How refreshing to see this modern interpretation of Han Shan, and with a reading in Mandarin Chinese on the sountrack! This is apparently an excerpt from a half-hour-long film produced by the Center for International Education, directed by Mike Hazard:
COLD MOUNTAIN, a half hour film portrait of the Tang Dynasty Chinese poet Han Shan (a.k.a. Cold Mountain), will play with OH, SAIGON at 5pm on Sunday May 3, 2009 at the Oak Street Theater, 309 Oak Street SE, Minneapolis, during the Minneapolis-St. Paul International Film Festival. Cold Mountain plays first.
Recorded on location in America, China and Japan, Burton Watson, Red Pine, Jim Lenfestey and the legendary Gary Snyder describe the poet’s life and recite poems.
Co-directed by Mike Hazard and Deb Wallwork, the music is by the internationally renowned pipa player Gao Hong and animations are by John Akre. A project of The Center for International Education, the film has been supported by the Outagamie Foundation, the family of John W. Brower and the Bush Foundation.
Deb Wallwork writes, “Cold Mountain is a rollicking, tasty film filled with poetry, colorful characters, Zen wisdom, and witty commentary. The film gives us glimpses of that mysterious–some say crazy, some say enlightened–figure, Han Shan, who left the dusty world to become a hermit and a poet, and in so doing wrote the intimate and inspired lines that speak to us today.”
Mike Hazard adds, “One way to look at the film is to see that literally everyone in the film is channeling the spirit of Han Shan: the Mandarin of Jin Hua, the trickster animations of John Akre, the street singer, the rice thrashers, the Butterfly Woman, the four poetical guides, the monks in the temple kitchen, the bats in the cave, Gao Hong’s pipa, even the cicadas compose a richly layered portrait of Cold Mountain.”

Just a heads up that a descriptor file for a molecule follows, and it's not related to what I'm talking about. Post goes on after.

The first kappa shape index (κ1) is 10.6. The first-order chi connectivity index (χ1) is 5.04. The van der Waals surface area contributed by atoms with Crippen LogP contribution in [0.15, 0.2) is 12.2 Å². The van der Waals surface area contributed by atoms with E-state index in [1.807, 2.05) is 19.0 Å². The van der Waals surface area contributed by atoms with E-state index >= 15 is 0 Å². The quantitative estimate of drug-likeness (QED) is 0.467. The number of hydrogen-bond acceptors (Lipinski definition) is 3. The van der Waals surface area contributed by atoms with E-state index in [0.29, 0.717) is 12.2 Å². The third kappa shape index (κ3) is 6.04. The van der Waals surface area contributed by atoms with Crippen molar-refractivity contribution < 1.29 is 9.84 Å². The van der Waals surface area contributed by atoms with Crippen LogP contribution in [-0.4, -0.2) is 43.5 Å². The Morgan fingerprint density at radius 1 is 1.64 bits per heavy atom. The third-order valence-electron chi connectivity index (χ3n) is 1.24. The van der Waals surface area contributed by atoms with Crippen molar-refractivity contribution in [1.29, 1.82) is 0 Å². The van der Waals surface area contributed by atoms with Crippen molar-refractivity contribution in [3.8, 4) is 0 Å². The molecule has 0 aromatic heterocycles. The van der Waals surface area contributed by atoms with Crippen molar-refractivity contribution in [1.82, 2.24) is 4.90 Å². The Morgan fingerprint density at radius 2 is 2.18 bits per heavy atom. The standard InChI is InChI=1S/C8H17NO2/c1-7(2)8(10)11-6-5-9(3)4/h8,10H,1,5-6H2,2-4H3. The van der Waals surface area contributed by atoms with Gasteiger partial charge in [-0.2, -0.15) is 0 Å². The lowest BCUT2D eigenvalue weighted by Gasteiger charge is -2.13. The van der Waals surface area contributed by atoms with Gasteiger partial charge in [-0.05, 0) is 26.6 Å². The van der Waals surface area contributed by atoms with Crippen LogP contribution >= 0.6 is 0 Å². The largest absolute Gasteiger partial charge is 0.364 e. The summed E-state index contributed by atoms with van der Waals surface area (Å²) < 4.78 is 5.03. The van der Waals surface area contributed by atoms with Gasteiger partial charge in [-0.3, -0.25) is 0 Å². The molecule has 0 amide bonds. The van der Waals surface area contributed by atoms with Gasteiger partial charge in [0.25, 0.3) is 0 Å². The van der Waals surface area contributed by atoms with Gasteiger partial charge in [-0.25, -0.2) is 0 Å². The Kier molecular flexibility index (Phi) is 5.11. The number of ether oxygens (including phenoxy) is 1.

A video by Portuguese artist Bruno Gaspar illustrating a tanka by Ono no Komachi. Here’s an English version:
It’s too cold to sleep
in this lodging on the way
Oh monk, if it’s all the same to you,
could I borrow your robes?
And here’s a short film by Bryan Lacey. The interplay between the classical Japanese poem and modern folk/country song certainly creates an interesting mood, and one worlds away from the original court milieu.
Multiple English versions of the tanka in this video — Ono no Komachi’s most famous poem — are collected here.
Not a video poem, but a short film about robots and poetry by Bill Sebastian. Enjoy.
Poem by C. P. Cavafy (Kavafis)
From the 1996 film Kavafis, directed by Yannis Smaragdis
An English translation of the poem read by Sean Connery, and illustrated by cliched images in a video by babylonianman